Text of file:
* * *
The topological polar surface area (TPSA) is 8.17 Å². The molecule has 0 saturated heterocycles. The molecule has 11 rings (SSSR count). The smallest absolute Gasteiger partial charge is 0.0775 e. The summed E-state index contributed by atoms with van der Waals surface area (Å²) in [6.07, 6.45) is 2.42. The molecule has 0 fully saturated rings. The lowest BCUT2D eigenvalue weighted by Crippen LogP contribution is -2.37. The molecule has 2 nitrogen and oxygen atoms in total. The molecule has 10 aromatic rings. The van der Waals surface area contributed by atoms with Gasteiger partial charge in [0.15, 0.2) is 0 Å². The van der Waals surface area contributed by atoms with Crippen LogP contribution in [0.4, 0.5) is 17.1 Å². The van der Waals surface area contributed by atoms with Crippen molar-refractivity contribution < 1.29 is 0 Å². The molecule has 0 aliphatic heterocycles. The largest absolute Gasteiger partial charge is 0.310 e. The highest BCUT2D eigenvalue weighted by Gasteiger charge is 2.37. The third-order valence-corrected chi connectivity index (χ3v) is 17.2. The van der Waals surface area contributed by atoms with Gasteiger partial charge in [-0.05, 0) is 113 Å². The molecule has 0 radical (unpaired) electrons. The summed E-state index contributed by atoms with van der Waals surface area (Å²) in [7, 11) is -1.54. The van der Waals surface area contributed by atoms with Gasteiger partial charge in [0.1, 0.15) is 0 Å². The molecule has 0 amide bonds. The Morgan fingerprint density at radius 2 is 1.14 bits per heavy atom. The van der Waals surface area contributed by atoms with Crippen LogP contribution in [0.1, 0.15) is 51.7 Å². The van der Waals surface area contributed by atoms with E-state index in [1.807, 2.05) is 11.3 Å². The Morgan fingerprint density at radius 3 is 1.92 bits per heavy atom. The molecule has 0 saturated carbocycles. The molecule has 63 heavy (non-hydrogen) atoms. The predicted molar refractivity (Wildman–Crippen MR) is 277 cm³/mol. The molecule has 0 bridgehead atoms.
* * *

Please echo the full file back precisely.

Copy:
The topological polar surface area (TPSA) is 8.17 Å². The molecule has 0 saturated heterocycles. The molecule has 11 rings (SSSR count). The smallest absolute Gasteiger partial charge is 0.0775 e. The summed E-state index contributed by atoms with van der Waals surface area (Å²) in [6.07, 6.45) is 2.42. The molecule has 0 fully saturated rings. The lowest BCUT2D eigenvalue weighted by Crippen LogP contribution is -2.37. The molecule has 2 nitrogen and oxygen atoms in total. The molecule has 10 aromatic rings. The van der Waals surface area contributed by atoms with Gasteiger partial charge in [0.15, 0.2) is 0 Å². The van der Waals surface area contributed by atoms with Crippen LogP contribution in [0.4, 0.5) is 17.1 Å². The van der Waals surface area contributed by atoms with Crippen molar-refractivity contribution < 1.29 is 0 Å². The molecule has 0 aliphatic heterocycles. The largest absolute Gasteiger partial charge is 0.310 e. The highest BCUT2D eigenvalue weighted by Gasteiger charge is 2.37. The third-order valence-corrected chi connectivity index (χ3v) is 17.2. The van der Waals surface area contributed by atoms with Gasteiger partial charge in [-0.05, 0) is 113 Å². The molecule has 0 radical (unpaired) electrons. The summed E-state index contributed by atoms with van der Waals surface area (Å²) in [7, 11) is -1.54. The van der Waals surface area contributed by atoms with Gasteiger partial charge in [0.1, 0.15) is 0 Å². The molecule has 0 amide bonds. The Morgan fingerprint density at radius 2 is 1.14 bits per heavy atom. The van der Waals surface area contributed by atoms with Crippen LogP contribution in [0.1, 0.15) is 51.7 Å². The van der Waals surface area contributed by atoms with E-state index in [1.807, 2.05) is 11.3 Å². The Morgan fingerprint density at radius 3 is 1.92 bits per heavy atom. The molecule has 0 saturated carbocycles. The molecule has 63 heavy (non-hydrogen) atoms. The predicted molar refractivity (Wildman–Crippen MR) is 277 cm³/mol. The molecule has 0 bridgehead atoms.